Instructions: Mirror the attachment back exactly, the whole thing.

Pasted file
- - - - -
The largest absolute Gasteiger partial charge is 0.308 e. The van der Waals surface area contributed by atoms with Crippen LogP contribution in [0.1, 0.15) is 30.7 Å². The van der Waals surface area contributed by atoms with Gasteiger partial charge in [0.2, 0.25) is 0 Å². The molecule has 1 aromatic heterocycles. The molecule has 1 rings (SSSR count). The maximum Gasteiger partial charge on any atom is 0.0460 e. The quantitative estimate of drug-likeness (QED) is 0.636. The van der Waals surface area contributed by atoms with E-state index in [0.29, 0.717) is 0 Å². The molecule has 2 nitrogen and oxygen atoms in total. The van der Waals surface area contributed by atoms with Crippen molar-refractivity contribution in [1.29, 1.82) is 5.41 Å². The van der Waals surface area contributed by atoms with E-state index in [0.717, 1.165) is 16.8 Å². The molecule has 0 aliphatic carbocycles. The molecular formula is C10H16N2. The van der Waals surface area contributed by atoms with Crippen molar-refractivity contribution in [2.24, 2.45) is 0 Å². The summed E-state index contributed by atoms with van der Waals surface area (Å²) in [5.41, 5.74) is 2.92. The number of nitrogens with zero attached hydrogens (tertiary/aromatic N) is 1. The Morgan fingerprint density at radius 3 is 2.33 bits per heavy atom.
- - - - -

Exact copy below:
The largest absolute Gasteiger partial charge is 0.308 e. The van der Waals surface area contributed by atoms with Crippen LogP contribution in [0.1, 0.15) is 30.7 Å². The van der Waals surface area contributed by atoms with Gasteiger partial charge in [0.2, 0.25) is 0 Å². The molecule has 1 aromatic heterocycles. The molecule has 1 rings (SSSR count). The maximum Gasteiger partial charge on any atom is 0.0460 e. The quantitative estimate of drug-likeness (QED) is 0.636. The van der Waals surface area contributed by atoms with E-state index in [0.29, 0.717) is 0 Å². The molecule has 2 nitrogen and oxygen atoms in total. The van der Waals surface area contributed by atoms with Crippen molar-refractivity contribution in [1.29, 1.82) is 5.41 Å². The van der Waals surface area contributed by atoms with E-state index in [0.717, 1.165) is 16.8 Å². The molecule has 0 aliphatic carbocycles. The molecular formula is C10H16N2. The van der Waals surface area contributed by atoms with Crippen molar-refractivity contribution in [2.24, 2.45) is 0 Å². The summed E-state index contributed by atoms with van der Waals surface area (Å²) in [5.41, 5.74) is 2.92. The number of nitrogens with zero attached hydrogens (tertiary/aromatic N) is 1. The Morgan fingerprint density at radius 3 is 2.33 bits per heavy atom.